US fighter planes have arrived in the Philippines for a training mission and operations to ensure access to the disputed South China Sea, the US Navy said Thursday.
The Philippines’ longtime ally deployed the aircraft to train Filipino pilots as Manila remains locked in an increasingly tense maritime dispute with Beijing.
The US Navy made a veiled reference to so-called freedom of navigation operations in which Washington sends a ship or plane to pass by a Chinese-claimed island to reject its claims of sovereignty.
“Growler aircraft will support routine operations that enhance regional maritime domain awareness and assure access to the air and maritime domains in accordance with international law,” the US Navy said in a statement, referring to the EA-18G Growler airborne electronic attack planes.
Manila has been improving its defence ties with the United States, its former colonial ruler, to help boost its ability to defend its territory.
The Philippines hosts the temporary detachment at the former US airbase of Clark, a two-hour drive north of Manila.
The American detachment is composed of four aircraft and about 120 personnel, coming over a month after annual war games with the Philippines.
The US deployed similar detachments throughout the Asia-Pacific for exercises with other allies, according to the statement.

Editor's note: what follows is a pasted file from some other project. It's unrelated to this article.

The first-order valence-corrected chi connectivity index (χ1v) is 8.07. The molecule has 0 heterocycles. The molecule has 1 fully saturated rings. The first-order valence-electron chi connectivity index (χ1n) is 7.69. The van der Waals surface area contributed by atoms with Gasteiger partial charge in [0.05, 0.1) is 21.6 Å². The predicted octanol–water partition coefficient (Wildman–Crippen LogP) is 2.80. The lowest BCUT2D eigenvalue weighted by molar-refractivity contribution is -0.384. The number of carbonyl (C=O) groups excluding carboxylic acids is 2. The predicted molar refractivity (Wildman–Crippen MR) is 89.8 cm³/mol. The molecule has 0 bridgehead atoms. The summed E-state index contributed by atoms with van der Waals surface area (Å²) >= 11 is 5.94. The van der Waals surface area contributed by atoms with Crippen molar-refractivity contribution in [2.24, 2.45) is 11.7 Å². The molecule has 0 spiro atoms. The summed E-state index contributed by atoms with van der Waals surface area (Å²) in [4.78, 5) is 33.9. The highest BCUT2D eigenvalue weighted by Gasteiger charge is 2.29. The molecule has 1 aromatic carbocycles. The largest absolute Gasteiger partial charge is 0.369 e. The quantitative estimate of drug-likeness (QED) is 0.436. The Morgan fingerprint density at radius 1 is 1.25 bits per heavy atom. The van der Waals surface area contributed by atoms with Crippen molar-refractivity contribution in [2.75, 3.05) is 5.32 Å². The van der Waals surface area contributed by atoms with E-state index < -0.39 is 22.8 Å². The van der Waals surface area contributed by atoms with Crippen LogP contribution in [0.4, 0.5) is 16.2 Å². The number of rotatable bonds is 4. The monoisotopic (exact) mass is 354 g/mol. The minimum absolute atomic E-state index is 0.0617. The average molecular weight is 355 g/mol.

Philippine Air Force spokesman Colonel Araus Robert Musico told AFP the mission was not directed toward any country but would boost the capacity of one of Asia’s weakest armed forces.
“The advantage to us is we can interoperate with US troops. We’ve also done a lot of missions for humanitarian assistance and disaster relief, how to respond when there’s a disaster in open seas,” he said.
In April, the United States said it launched joint South China Sea patrols with the Philippines as China builds artificial islands in the disputed waters to press its claim over the territory.
The Philippines is awaiting a ruling from a UN-backed tribunal against China’s claim to most of the South China Sea.
Taiwan, Brunei, Malaysia and Vietnam also have competing claims to parts of the sea, a key waterway for global commerce.